|Comune di Casabona|
|• Mayor||Francesco Seminario|
|• Total||68 km2 (26 sq mi)|
|Elevation||304 m (997 ft)|
(December 31, 2004)
|• Density||59/km2 (150/sq mi)|
|Time zone||UTC+1 (CET)|
|• Summer (DST)||UTC+2 (CEST)|
|Patron saint||San Nicola|
|Saint day||December 6|
Legends surrounding Casabona, or what would later become Casabona, date to antiquity. According to Strabo, the mythical king Philoctetes established several cities in Italy, including Petilia, Old Crimissa and a settlement called Chone. This Chone, part of Magna Graecia, is thought to have been ancient Casabona.
An early reference to the town dates to 1198, when Pope Innocent III penned a letter to a certain Nicodemus in order to confirm the existence of certain assets in the "territory of Casabona". By 1300, Casabona was the last town in the fiefs of the Abenante family; in 1472, it was passed to Diego di Cavaniglia, count of Montella. After the Kingdom of Naples was invaded by Charles VIII of France, the town was sold to the House of Barcelona.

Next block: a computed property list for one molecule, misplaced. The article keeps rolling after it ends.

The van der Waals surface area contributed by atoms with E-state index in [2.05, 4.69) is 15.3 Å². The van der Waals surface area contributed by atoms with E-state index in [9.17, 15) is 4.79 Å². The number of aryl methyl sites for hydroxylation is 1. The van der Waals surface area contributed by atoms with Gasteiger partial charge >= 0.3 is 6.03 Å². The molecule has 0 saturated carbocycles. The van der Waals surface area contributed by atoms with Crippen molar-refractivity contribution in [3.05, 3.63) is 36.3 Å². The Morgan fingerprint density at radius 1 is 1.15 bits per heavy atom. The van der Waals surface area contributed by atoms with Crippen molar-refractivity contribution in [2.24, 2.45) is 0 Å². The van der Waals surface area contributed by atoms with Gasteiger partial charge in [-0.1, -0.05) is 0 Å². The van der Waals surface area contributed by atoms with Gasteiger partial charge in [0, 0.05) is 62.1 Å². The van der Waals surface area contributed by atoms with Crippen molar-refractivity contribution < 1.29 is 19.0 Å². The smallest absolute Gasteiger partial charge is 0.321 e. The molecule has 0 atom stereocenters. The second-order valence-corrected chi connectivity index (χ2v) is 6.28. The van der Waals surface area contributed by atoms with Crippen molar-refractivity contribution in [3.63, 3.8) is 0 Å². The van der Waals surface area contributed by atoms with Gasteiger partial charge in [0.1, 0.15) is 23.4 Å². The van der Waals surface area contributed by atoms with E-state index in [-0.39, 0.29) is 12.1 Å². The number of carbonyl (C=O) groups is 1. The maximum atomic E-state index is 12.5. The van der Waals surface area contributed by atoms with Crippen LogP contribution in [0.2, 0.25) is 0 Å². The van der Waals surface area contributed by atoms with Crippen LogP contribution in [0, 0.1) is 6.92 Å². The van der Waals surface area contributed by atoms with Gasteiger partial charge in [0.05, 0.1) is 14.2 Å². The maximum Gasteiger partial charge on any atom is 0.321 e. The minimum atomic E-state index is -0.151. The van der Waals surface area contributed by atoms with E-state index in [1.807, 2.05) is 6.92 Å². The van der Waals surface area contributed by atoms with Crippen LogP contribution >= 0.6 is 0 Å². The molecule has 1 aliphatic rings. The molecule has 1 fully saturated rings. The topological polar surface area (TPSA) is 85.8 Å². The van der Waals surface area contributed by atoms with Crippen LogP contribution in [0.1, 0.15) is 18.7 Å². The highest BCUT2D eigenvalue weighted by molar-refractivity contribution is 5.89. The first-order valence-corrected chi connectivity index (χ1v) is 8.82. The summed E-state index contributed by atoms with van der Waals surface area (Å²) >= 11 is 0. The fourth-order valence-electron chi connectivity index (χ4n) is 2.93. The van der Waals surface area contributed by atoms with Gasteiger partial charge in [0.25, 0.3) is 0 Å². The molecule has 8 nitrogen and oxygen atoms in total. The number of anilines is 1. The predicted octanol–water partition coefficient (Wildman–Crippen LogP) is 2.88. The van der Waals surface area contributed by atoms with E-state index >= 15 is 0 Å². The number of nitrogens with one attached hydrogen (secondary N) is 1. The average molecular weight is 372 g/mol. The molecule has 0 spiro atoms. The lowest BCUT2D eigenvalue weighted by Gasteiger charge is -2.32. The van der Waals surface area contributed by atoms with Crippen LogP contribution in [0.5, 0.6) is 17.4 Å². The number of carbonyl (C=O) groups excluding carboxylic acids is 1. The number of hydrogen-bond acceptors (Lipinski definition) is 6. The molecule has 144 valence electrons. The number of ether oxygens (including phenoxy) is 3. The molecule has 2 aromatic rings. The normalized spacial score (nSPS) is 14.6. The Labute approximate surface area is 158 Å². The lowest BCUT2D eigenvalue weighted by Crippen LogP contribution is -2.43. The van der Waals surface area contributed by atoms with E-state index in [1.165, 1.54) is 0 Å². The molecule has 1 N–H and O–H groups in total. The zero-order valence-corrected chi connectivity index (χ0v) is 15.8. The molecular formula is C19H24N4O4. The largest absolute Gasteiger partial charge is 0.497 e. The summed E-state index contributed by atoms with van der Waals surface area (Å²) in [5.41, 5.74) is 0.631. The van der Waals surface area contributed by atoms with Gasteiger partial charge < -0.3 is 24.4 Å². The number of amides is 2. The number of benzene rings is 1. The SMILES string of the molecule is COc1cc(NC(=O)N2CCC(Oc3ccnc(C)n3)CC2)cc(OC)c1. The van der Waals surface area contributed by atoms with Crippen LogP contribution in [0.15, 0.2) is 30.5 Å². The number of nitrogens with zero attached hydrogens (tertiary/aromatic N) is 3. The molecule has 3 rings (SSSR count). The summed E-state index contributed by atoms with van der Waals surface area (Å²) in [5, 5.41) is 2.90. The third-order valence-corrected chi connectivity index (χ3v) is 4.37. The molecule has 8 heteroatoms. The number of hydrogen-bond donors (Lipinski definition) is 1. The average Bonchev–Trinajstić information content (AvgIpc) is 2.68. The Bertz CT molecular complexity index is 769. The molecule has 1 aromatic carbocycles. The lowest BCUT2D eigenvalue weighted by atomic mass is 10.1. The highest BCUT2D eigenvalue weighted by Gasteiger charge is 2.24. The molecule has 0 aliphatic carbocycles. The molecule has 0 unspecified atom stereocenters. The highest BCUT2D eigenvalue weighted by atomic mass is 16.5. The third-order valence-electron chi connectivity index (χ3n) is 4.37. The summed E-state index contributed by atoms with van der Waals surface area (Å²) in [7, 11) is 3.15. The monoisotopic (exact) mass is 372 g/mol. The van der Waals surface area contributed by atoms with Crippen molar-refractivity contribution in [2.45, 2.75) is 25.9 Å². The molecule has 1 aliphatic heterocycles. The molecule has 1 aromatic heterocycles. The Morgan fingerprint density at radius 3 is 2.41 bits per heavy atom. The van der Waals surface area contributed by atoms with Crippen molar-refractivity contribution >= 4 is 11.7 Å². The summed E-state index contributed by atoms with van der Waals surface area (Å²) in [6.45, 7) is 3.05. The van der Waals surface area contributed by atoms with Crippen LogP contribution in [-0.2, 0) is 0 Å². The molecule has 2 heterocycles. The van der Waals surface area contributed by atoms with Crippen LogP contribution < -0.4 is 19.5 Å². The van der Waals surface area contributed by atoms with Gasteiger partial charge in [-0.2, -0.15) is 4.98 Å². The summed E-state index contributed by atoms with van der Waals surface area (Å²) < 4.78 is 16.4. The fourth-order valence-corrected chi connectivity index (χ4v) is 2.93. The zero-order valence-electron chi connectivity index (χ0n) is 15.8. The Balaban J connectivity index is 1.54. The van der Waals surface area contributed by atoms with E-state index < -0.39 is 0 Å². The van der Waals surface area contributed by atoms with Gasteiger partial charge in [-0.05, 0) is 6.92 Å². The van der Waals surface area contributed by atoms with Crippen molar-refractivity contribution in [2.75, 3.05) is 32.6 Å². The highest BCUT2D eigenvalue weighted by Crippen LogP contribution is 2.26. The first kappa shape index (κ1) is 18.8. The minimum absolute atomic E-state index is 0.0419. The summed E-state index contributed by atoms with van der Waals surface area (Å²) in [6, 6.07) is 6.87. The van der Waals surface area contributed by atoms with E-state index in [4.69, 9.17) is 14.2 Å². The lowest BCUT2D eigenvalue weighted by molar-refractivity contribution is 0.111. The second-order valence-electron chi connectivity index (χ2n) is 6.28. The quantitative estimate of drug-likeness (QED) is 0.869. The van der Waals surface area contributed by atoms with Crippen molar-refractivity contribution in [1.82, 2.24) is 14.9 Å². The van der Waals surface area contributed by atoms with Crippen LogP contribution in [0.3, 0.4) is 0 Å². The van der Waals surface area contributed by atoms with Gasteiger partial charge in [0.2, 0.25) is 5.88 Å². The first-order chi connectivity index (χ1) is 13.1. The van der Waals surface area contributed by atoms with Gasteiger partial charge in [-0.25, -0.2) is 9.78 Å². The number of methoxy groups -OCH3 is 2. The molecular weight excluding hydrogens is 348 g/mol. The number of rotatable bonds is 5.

Casabona was destroyed at least once by a major earthquake, though it's not certain when this occurred. According to some, the town was destroyed by an earthquake in 1638, according to others, by a quake in 1783. In any event, the earthquake destroyed nearly everything in the town, save for the Convent of San Bernardino, around which some of the population gathered to rebuild.
According to a memoir left by the archpriests and curates who administered Casabona's church from 1908 to 1913, it was believed Frederick II, Duke of Swabia had founded Zinga, originally called Cinga, with the parish being established in 1343. However, there are no records from this era that mention Cinga, a 1276 cedula mentions Cerenzia, Caccuri, and Casabona, but not Cinga. It is more likely that Cinga's foundation dates to the War of the Sicilian Vespers, around the time the Almogavars laid siege to Umbriatico and the surrounding lands of Santa Marina, San Nicola dell'Alto and Maratea.
Cinga first appears in the historical record on a 1325 document referring to the payment of tithes from "Dopnus Ioh.es de Cinga" to the Holy See, in the diocese of Umbriatico. A second document, also from the beginning of the fourteenth century, reported in the manuscripts of Camillus de Lellis, concerns a dispute over the borders of Cerenzia, and names the lord of the "Motta di Cinga", Giovanni Rocca. Cinga is not mentioned again until the mid-fifteenth century, during the time of Alfonso V of Aragon's descent into Calabria to tame the rebellion of the Marquis of Crotone, Antonio Centelles. On 11 December 1444, while sieging the city of Crotone, the king granted immunity to Uriello Malatacca de Casabuono, baron of the castrum of Cinga, for 25 years due to the poverty of the land. Uriello's predecessor, Elisabetta Malatacca, had been the feudal lord of Cinga.